Wednesday, August 26, 2009


In December I thought I might go to Holland. I started learning Dutch through the media. Although that part of my trip fell through, I decided to keep up with the language and test my theories of language learning. I am a teacher and Spanish interpreter, who is forever in search of a job.

Before leaving it seemed necessary to do some reading. I started with language books from the library. For learning any language, British books are the worst. One book provided a lot of laughs with such useful phrases as, "Don't talk to me like a schoolmaster! Do I look like a schoolmaster?" I did five chapters worth of exercises in a book by a guy from Holland.

From there, it was time to get some real content. I started a search for Dutch authors. I thought that Geert Mak's De Eeuw van Mijn Vader (My Father's Century) would be a good place to start. Wikipedia said that he was a journalist. Reporters usually write in an easy to read contemporary way. I was expecting a short overview of the 20th century in the Netherlands that would be easy to read.

Geert Mak is Mr. Vocabulary. Often searches for words yield "Geen resultaat" (No results.) in Van Dale's online dictionary. Often his sentences are 10 lines long. Sometimes the words he uses are part of Van Dale's professional edition. I search for words in Google and also use The New Routeledge Dutch Dictionary.

One problem with books made in Europe is that they fall apart if you actually read them. My 400 year anniversary edition of Don Quixote from Spain was in pieces by the time I finished it. Similarly, my Diccionario panhispánico de dudas, is also falling apart. I had to send my first copy of my Dutch dictionary back, because it too fell apart. My second copy is holding up better, but we'll see for how long.

Most of this blog will be about Geert Mak's book. I will also report on other Dutch media, which I follow through podcasts. The blog will most likely end when I finish the book.

Some general comments:

The Dutch media presents a self-image of the old Dutch stereotype. People are calm and businesslike. Conformity is a given. With that in mind, I wonder how Amsterdam happened. The Netherlands seems like an unlikely place to put the vice capital of Europe. Sure it's a port, but not all ports are like that.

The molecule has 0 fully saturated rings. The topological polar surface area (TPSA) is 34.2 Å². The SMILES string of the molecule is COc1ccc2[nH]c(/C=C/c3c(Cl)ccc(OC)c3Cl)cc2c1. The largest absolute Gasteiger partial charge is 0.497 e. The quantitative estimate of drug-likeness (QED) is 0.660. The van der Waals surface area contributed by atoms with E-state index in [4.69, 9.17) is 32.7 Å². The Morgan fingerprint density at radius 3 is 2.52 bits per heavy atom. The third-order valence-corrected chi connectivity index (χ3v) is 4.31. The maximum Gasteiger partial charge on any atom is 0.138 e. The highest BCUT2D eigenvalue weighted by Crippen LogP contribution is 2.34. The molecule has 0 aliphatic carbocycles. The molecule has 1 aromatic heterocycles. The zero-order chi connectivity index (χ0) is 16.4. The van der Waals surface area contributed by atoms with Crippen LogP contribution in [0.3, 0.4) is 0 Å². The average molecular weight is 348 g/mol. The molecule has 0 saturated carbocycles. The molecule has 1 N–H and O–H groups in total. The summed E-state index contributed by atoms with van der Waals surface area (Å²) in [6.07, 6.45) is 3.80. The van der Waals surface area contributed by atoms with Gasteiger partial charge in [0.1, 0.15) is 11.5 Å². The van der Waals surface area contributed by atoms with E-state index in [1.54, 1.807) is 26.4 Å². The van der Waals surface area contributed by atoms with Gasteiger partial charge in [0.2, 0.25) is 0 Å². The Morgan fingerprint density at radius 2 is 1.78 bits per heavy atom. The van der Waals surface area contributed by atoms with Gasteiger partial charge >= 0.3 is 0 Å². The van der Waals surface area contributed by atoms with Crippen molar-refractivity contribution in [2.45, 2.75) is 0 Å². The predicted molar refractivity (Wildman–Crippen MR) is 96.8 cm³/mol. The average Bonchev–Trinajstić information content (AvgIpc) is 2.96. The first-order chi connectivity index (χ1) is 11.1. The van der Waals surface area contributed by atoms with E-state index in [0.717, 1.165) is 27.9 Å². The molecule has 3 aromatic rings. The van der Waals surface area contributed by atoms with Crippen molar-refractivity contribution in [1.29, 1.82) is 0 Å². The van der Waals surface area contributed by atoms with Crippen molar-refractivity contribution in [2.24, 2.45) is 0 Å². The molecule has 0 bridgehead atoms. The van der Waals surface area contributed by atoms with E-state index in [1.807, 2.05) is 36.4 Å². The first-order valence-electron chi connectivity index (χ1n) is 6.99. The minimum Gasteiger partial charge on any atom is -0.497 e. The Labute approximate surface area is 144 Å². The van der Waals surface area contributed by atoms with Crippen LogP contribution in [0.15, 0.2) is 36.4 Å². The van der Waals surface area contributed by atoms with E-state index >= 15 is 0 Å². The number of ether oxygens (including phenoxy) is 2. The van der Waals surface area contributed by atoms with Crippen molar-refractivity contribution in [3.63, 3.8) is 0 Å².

The story of Santa Claus there is pretty interesting. At Christmastime I heard all sorts of songs about Spain. I couldn't figure it out. Using English sources, I found out that Sinterklaas chills in Spain, until coming to the Netherlands with Black Pete to visit all the good children. I suppose there's more to do in Spain then in the North Pole.

The book so far:

I'm on page 91. I'm reading ISBN 90 450 0127 6, in case anyone wants to follow along.

Right now Mak is describing the 1920s. It is very interesting to read about world events from a perspective I knew nothing about. For example, radio came to the Netherlands in a way that aligned with the 3 tribes Mak describes: Catholics, Protestants and Socialists. KRO, VPRO and other media powerhouses endure to this day.

One major problem Mak has is very common with his generation. He can't stand religion. As a result, he beats the Dutch Reformed Church to death. It was through Mak's book that I noticed this problem. I grew up in the US, just behind the same generation. They always had and still have opinions against religions I know well. Mak's book made me see his generational bias, because I have never had contact with the Dutch Reformed Church and have no opinion about it. In particular, the fundamentalist wing, with which his family broke away around 1900, bothers him. Consequently, all roads lead back to Abraham Kuyper. It's really distracting.

I was not aware that the Netherlands was neutral and made money during WWI. Mak points out that 19th Century thought wasn't swept away as it was in other countries. There wasn't a Lost Generation, and the ground wasn't fertile for Fascism or Communism.

At the beginning of the 20th Century, the Maks were in the sailmaking business. It was a tenuous existence. The Netherlands was like descriptions I have seen of Portugal in much of the 20th Century, a backward place with lots of poor people and a big empire far away.

My goal is passive comprehension of the Dutch language. It's about reading and listening. There are a few Dutch festivals in Southern California, but not much else.

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